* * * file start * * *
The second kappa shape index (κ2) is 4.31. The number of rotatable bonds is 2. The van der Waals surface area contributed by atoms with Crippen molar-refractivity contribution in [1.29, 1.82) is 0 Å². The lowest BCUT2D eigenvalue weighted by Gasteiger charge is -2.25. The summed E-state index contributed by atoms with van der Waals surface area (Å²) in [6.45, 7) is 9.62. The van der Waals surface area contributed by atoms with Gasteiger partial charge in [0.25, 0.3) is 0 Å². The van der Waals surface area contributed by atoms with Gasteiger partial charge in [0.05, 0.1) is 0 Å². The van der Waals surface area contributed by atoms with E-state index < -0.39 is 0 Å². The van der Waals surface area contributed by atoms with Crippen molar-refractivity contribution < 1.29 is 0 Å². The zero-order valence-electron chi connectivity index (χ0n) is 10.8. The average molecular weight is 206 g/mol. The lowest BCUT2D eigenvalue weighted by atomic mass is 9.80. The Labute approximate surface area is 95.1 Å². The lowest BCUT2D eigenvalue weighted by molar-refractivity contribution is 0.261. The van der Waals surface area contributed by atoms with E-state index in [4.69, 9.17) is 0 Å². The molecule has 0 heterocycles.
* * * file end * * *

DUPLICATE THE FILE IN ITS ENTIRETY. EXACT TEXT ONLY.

The second kappa shape index (κ2) is 4.31. The number of rotatable bonds is 2. The van der Waals surface area contributed by atoms with Crippen molar-refractivity contribution in [1.29, 1.82) is 0 Å². The lowest BCUT2D eigenvalue weighted by Gasteiger charge is -2.25. The summed E-state index contributed by atoms with van der Waals surface area (Å²) in [6.45, 7) is 9.62. The van der Waals surface area contributed by atoms with Gasteiger partial charge in [0.25, 0.3) is 0 Å². The van der Waals surface area contributed by atoms with Gasteiger partial charge in [0.05, 0.1) is 0 Å². The van der Waals surface area contributed by atoms with E-state index < -0.39 is 0 Å². The van der Waals surface area contributed by atoms with Crippen molar-refractivity contribution < 1.29 is 0 Å². The zero-order valence-electron chi connectivity index (χ0n) is 10.8. The average molecular weight is 206 g/mol. The lowest BCUT2D eigenvalue weighted by atomic mass is 9.80. The Labute approximate surface area is 95.1 Å². The lowest BCUT2D eigenvalue weighted by molar-refractivity contribution is 0.261. The van der Waals surface area contributed by atoms with E-state index in [4.69, 9.17) is 0 Å². The molecule has 0 heterocycles.